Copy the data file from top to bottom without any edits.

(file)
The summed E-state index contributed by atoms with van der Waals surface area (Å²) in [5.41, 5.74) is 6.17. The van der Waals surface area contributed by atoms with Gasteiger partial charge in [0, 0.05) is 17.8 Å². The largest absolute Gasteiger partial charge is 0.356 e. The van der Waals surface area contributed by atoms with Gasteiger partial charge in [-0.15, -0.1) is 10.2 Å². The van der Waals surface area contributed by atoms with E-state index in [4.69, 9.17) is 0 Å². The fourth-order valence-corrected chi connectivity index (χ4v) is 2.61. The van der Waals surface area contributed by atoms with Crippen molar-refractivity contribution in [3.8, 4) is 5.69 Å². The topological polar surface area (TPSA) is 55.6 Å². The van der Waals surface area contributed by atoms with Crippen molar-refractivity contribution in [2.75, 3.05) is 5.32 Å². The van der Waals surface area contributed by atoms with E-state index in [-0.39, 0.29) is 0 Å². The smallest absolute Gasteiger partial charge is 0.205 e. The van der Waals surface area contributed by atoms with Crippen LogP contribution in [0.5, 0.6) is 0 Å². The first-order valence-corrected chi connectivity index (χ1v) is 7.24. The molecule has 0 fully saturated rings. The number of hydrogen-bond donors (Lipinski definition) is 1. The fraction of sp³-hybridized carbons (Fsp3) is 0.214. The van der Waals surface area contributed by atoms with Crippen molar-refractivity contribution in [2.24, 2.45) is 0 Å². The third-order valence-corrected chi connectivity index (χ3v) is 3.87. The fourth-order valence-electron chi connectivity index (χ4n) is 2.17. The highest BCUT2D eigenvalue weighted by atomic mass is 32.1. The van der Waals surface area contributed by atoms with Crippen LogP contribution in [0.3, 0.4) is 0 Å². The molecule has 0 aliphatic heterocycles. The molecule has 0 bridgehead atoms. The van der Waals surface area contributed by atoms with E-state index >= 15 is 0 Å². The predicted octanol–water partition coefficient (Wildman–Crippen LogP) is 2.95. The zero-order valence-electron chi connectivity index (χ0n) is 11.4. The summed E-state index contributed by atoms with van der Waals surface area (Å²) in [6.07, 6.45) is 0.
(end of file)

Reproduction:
The summed E-state index contributed by atoms with van der Waals surface area (Å²) in [5.41, 5.74) is 6.17. The van der Waals surface area contributed by atoms with Gasteiger partial charge in [0, 0.05) is 17.8 Å². The largest absolute Gasteiger partial charge is 0.356 e. The van der Waals surface area contributed by atoms with Gasteiger partial charge in [-0.15, -0.1) is 10.2 Å². The van der Waals surface area contributed by atoms with E-state index in [4.69, 9.17) is 0 Å². The fourth-order valence-corrected chi connectivity index (χ4v) is 2.61. The van der Waals surface area contributed by atoms with Crippen molar-refractivity contribution in [3.8, 4) is 5.69 Å². The topological polar surface area (TPSA) is 55.6 Å². The van der Waals surface area contributed by atoms with Crippen molar-refractivity contribution in [2.75, 3.05) is 5.32 Å². The van der Waals surface area contributed by atoms with E-state index in [-0.39, 0.29) is 0 Å². The smallest absolute Gasteiger partial charge is 0.205 e. The van der Waals surface area contributed by atoms with Crippen LogP contribution in [0.5, 0.6) is 0 Å². The first-order valence-corrected chi connectivity index (χ1v) is 7.24. The molecule has 0 fully saturated rings. The number of hydrogen-bond donors (Lipinski definition) is 1. The fraction of sp³-hybridized carbons (Fsp3) is 0.214. The van der Waals surface area contributed by atoms with Crippen molar-refractivity contribution in [2.24, 2.45) is 0 Å². The third-order valence-corrected chi connectivity index (χ3v) is 3.87. The fourth-order valence-electron chi connectivity index (χ4n) is 2.17. The highest BCUT2D eigenvalue weighted by atomic mass is 32.1. The van der Waals surface area contributed by atoms with Crippen LogP contribution in [0.3, 0.4) is 0 Å². The molecule has 0 aliphatic heterocycles. The molecule has 0 bridgehead atoms. The van der Waals surface area contributed by atoms with E-state index >= 15 is 0 Å². The predicted octanol–water partition coefficient (Wildman–Crippen LogP) is 2.95. The zero-order valence-electron chi connectivity index (χ0n) is 11.4. The summed E-state index contributed by atoms with van der Waals surface area (Å²) in [6.07, 6.45) is 0.